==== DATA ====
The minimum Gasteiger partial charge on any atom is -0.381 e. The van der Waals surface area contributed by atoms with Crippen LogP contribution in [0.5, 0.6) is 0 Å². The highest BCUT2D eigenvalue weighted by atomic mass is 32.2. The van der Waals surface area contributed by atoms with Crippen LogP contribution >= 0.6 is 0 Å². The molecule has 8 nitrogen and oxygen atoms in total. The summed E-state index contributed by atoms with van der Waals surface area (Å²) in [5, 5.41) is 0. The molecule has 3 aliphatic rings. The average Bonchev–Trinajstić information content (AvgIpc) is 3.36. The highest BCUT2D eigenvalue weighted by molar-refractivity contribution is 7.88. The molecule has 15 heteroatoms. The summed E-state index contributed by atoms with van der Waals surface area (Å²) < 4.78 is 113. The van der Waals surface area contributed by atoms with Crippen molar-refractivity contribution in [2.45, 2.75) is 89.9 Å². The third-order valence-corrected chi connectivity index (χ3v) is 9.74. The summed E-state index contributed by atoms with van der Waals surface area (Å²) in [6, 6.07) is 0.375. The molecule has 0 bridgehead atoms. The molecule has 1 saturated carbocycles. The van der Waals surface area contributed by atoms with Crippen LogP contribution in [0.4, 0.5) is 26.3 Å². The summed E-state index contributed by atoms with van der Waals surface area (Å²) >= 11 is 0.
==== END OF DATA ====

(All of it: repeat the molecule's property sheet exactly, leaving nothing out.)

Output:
The minimum Gasteiger partial charge on any atom is -0.381 e. The van der Waals surface area contributed by atoms with Crippen LogP contribution in [0.5, 0.6) is 0 Å². The highest BCUT2D eigenvalue weighted by atomic mass is 32.2. The van der Waals surface area contributed by atoms with Crippen LogP contribution >= 0.6 is 0 Å². The molecule has 8 nitrogen and oxygen atoms in total. The summed E-state index contributed by atoms with van der Waals surface area (Å²) in [5, 5.41) is 0. The molecule has 3 aliphatic rings. The average Bonchev–Trinajstić information content (AvgIpc) is 3.36. The highest BCUT2D eigenvalue weighted by molar-refractivity contribution is 7.88. The molecule has 15 heteroatoms. The summed E-state index contributed by atoms with van der Waals surface area (Å²) < 4.78 is 113. The van der Waals surface area contributed by atoms with Crippen molar-refractivity contribution in [2.45, 2.75) is 89.9 Å². The third-order valence-corrected chi connectivity index (χ3v) is 9.74. The summed E-state index contributed by atoms with van der Waals surface area (Å²) in [6, 6.07) is 0.375. The molecule has 0 bridgehead atoms. The molecule has 1 saturated carbocycles. The van der Waals surface area contributed by atoms with Crippen LogP contribution in [0.4, 0.5) is 26.3 Å². The summed E-state index contributed by atoms with van der Waals surface area (Å²) >= 11 is 0.